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GEORGIA COLLEGE & STATE UNIVERSITY

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Stuckey overcomes adversity in music career

 

The Joey Stuckey Trio performed at Amici on Friday, Apr. 5 to celebrate Joey Stuckey’s newest album, “In The Shadow Of The Sun.”

 

This is Stuckey’s 11th studio-released album, but it’s the first one recorded outside of his recording studio, Shadow Sound, in Macon.

 

Stuckey, a musician, music producer and teacher, was left blind after doctors removed a brain tumor when he was two years old. However, this never held him back from creating music. When Stuckey was a teenager and decided to pursue music, he knew he wanted to own his own studio.

 

“Arranging transportation is kind of tricky as a blind person,” Stuckey said. “I knew that what I needed to do was find a job where people come to me. Owning a studio made that work.”

 

For “In The Shadow OfThe Sun,” however, Stuckey paid for studio recording time, something he’d never done before. The album was recorded in Sun Studio in Memphis, Tennessee, where many famous artists, like Elvis and Jerry Lee Lewis, have recorded.

 

“They’re still using technology from the ‘50s and ‘60s, so there’s no magic fix,” Stuckey said. “If you mess up you have to start over.”

Stuckey explained that this vintage recording adds to the album’s appeal. It includes tracks recorded in mono and stereo, so listeners can hear the difference between the two. Stereo is more of a well-rounded

sound, while mono emphasizes drums, bass and vocals.

 

“The reason for [songs in mono] is because in the ‘50s and ‘60s, all of the recording were in mono,” Stuckey said. “I thought that it would be kind of cool if these songs were done in mono.”

 

Even though Stuckey typically records and writes his music by himself, for this album, he and his band recorded in Sun Studio for three hours in tight quarters.

 

Together, they created the basic tracks for vocals, guitar, drums and bass, and later they went to Stuckey’s house to complete the album. “In my studio, we’re in different rooms,” Stuckey said. “There’s a chemistry that happens when you’re all in the same room and vibing together—something that happens."

 

This album also holds significant meaning for Stuckey. He wrote “Ain’t It Good To Be In Love,” with his late friend, Charlie Hoskins. Hoskins passed away due to cancer in 2017, but Stuckey said he keeps his music alive through this song. Stuckey and Hoskins recorded an album together, which Stuckey hopes to release soon.

 

Due to health problems and his recording studio, Stuckey and his trio had to take a break from touring. However, with “In The Shadow Of The Sun,” they hope to acquaint themselves with life on the road. “We’re re-dedicating ourselves to my music and my records,” Stuckey said. “I’ll be in Chicago by myself on a short tour, and I’ll be in Indiana in May.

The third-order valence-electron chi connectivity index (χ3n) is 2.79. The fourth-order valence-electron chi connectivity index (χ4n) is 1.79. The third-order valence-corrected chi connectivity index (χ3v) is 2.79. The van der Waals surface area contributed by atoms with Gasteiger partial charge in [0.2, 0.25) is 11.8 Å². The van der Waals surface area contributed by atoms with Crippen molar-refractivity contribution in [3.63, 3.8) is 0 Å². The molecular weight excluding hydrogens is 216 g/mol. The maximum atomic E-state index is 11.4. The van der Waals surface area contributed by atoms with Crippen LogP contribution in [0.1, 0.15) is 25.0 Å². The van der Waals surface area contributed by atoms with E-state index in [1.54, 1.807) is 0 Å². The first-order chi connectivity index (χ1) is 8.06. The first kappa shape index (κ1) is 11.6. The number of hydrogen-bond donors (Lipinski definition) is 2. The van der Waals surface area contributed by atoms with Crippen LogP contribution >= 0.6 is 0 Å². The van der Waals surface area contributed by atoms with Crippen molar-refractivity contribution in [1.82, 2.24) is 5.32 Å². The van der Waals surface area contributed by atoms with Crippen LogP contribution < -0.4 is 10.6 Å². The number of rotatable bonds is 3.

In June, [the Joey Stuckey Trio] are going to be in New York, Boston and Washington DC. I’ll be speaking at Berkley in June, and July we’ll be in the UK.”

 

When it comes to touring and recording, Stuckey has two important philosophies: Joey Stuckey is a drama-free zone, and every day in the music business is a good day. Stuckey said he also believes that it’s important to have a plan, but to also sometimes take a leap of faith.

 

“There’s a quasi-Buddhist phrase I’ve stolen,” Stuckey said. ‘“Leap and the net will appear.’ That doesn’t mean one does not plan. But at the same time, fate and playing together are a winning combina- tion. That’s a lot of what we’re about. And the other part is being joyful to be alive and having fun.”

 

Stuckey also applies this philosophy to the music business, which can be challenging for musicians. With so many artists, it can be difficult to get noticed. However, the Joey Stuckey Trio has been working hard for years to achieve its professional skill level.

 

Stuckey said he believes that music is the best way for positive change.

 

“Artists in general are really important,” Stuckey said. “Our goal is to share the universe through a different perspective and open up peoples’ minds to new ideas, but also record the history—to remind people where we’ve been. I think art is crucial for any society to be healthy.”

 

Despite his health challenges, Stuckey always has a positive outlook on life and a sarcastic sense of humor. He and his bandmates play practical jokes on each other on tour.

 

“I love sarcasm, I love ironies,” Stuckey said. “I have a bit of gallows humor. You kind of have to have it to survive when you have a lot of health challenges. It’s a defensive mechanism—it has to be.” 

 

Stuckey wants others to understand that, even though he is blind and faces other health problems, he is living the life he wants to live with intention and feels successful while doing so.

 

Rachel Gambill, who works for Macon government public relations, is also Stuckey’s friend and helps him manage his social media.

 

“He pours his heart and soul into everything he does, and this [‘In The Shadow Of The Sun’] is another example of that,” Gambill said. “He has a very powerful voice. That’s what makes him shine, his ability to sing so powerfully while playing guitar.”

 

At his album release party, Stuckey played a mix of new and old songs, along with some cover songs, like Prince’s “Little Red Corvette.” Stuckey said he enjoys playing in Milledgeville because of his fan base and the cooperation of venues like Amici.

 

Wally Stubbs, a Milledgeville resident, said he recently discovered Stuckey’s music through a friend. He said he enjoyed the album release party and is now a new, loyal fan.

 

“I love watching him just as much as I love hearing it,” Stubbs said. “I love seeing people really playing it. If Joey’s gonna be here, I’ll be here.”

 

 

 Photo by Alex Bradley | Staff Photographer 

 

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